Friday, January 30, 2009

Rebuttal to Mormon Mesoamerica Part I

Summary: The writer of this blog criticizes Book of Mormon warfare based on an incredibly narrow and superficial reading that seemed designed to fit the secondary sources the writer had available. I intend to show that his criticisms are simply straw men based on a shallow reading of the text. And, while much more study remains to be done, comparisons of the Book of Mormon to Mesoamerican scholarship must at least start with what the Book actually says, not what is seems to say.

Territorial Conquest Warfare: The writer starts with a discussion of the debate between a destructive war and simply tributary wars. The latter would simply change the political leader, and would effect the population far less than the destruction chronicled in the BoM. Conquest warfare arguably started in 378 (AD) according to the Rice in Maya Political Science (p102). Assuming this is true, I agree with Brant Gardner that this type of destructive warfare is consistent with the Book of Mormon time frame that has the latter fourth century featuring the final bloody finale to the Nephite nation. The blogger actually twists the quoted portion Gardner's words. Gardner's "suspicion" simply suggests plausible connections to events in the Book of Mormon to Mesoamerican trends, while the blogger treats his words as statement of hard fact and then smashes the straw man.

What I find interesting, is that the detailed war chapters taking place around 75 B.C., and receiving the most criticism from the blogger for its early date of territorial conquest, actually seems to be resemble all the facets of that final war in limited form. In other words: the elements of the final Book of Mormon war features all the essential elements much earlier. Editorially this would make sense, because Mormon had a strong connection to this period (he even named his son Moroni, like the figure that is highlighted in the 75 B.C. chapters,and he may be named after the waters where Alma started the church) There is limited evidence of ritual sacrifice (Alma 58:31-32), blood drinking and human sacrifice (Alma 49), territorial conquest (Alma 59:5-10) and an "eternal war" with language very similar to the Nephites 4th century destruction. (Alma 54)Thus, Nephite society moved towards war violent absolute, and Moroni is treated as a hero for successfully defending the Nephite nation and arresting that trend. (see my blog post: Moroni the War criminal part two for more)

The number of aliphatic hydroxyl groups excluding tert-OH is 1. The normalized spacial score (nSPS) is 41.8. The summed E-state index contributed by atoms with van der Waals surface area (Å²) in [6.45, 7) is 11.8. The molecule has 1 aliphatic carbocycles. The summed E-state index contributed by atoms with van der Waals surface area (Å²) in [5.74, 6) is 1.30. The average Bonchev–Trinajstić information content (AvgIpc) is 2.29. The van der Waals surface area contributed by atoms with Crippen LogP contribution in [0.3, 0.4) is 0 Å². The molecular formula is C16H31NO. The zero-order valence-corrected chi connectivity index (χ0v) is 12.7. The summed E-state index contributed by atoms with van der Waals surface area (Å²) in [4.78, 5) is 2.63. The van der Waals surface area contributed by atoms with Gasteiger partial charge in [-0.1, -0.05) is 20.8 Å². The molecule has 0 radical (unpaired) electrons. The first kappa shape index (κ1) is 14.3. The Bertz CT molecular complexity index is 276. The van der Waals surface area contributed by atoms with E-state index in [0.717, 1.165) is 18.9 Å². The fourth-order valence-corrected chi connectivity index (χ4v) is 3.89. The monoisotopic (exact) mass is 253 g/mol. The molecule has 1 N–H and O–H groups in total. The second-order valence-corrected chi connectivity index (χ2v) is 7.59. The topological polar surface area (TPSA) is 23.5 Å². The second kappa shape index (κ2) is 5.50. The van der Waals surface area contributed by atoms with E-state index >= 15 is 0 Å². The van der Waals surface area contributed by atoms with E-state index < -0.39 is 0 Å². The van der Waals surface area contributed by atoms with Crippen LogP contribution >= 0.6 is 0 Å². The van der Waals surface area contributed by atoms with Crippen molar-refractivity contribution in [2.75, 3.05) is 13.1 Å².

On a final note the blogger cites David Friedal as to the impossibility of marches halfway across mesoamerica for territorial conquest, and that it likely happened instead through local factions attaching themselves to powerful foreigners. This is another example of the lack Book of Mormon study by the blogger. The war chapters are replete with local factions that ally themselves with foreign powers, possibly for greater trade (see my BCC paper publication for more). The numerous king men references are one, and the allusion to "gaining advantage through intrigue" (Alma 53:8) seems a spot on description of opportunistic session politics.

Coming soon: standing armies, Homeric warfare, and logistics.

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